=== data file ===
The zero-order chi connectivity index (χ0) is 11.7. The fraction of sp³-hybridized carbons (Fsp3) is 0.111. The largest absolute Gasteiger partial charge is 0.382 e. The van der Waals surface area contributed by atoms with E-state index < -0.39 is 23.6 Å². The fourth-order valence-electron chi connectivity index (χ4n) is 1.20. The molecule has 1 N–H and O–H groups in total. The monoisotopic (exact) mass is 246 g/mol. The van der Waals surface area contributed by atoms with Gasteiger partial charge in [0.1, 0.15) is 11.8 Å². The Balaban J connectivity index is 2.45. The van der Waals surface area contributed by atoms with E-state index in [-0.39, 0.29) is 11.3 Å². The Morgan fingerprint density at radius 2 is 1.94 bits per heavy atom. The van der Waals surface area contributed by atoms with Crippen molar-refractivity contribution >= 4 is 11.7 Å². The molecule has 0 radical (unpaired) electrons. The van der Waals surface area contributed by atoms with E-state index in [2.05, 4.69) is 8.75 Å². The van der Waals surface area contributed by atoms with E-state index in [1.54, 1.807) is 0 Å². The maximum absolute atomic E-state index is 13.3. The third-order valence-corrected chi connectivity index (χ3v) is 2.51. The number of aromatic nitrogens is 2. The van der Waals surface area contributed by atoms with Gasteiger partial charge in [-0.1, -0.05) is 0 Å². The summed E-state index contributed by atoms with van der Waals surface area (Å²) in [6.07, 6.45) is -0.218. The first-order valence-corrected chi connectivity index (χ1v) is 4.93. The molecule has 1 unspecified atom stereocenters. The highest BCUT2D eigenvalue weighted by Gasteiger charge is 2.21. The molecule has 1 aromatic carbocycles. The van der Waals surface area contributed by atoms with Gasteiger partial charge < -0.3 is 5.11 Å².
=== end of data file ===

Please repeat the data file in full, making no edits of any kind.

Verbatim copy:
The zero-order chi connectivity index (χ0) is 11.7. The fraction of sp³-hybridized carbons (Fsp3) is 0.111. The largest absolute Gasteiger partial charge is 0.382 e. The van der Waals surface area contributed by atoms with E-state index < -0.39 is 23.6 Å². The fourth-order valence-electron chi connectivity index (χ4n) is 1.20. The molecule has 1 N–H and O–H groups in total. The monoisotopic (exact) mass is 246 g/mol. The van der Waals surface area contributed by atoms with Gasteiger partial charge in [0.1, 0.15) is 11.8 Å². The Balaban J connectivity index is 2.45. The van der Waals surface area contributed by atoms with E-state index in [-0.39, 0.29) is 11.3 Å². The Morgan fingerprint density at radius 2 is 1.94 bits per heavy atom. The van der Waals surface area contributed by atoms with Crippen molar-refractivity contribution >= 4 is 11.7 Å². The molecule has 0 radical (unpaired) electrons. The van der Waals surface area contributed by atoms with E-state index in [2.05, 4.69) is 8.75 Å². The van der Waals surface area contributed by atoms with E-state index in [1.54, 1.807) is 0 Å². The maximum absolute atomic E-state index is 13.3. The third-order valence-corrected chi connectivity index (χ3v) is 2.51. The number of aromatic nitrogens is 2. The van der Waals surface area contributed by atoms with Gasteiger partial charge in [-0.1, -0.05) is 0 Å². The summed E-state index contributed by atoms with van der Waals surface area (Å²) in [6.07, 6.45) is -0.218. The first-order valence-corrected chi connectivity index (χ1v) is 4.93. The molecule has 1 unspecified atom stereocenters. The highest BCUT2D eigenvalue weighted by Gasteiger charge is 2.21. The molecule has 1 aromatic carbocycles. The van der Waals surface area contributed by atoms with Gasteiger partial charge < -0.3 is 5.11 Å².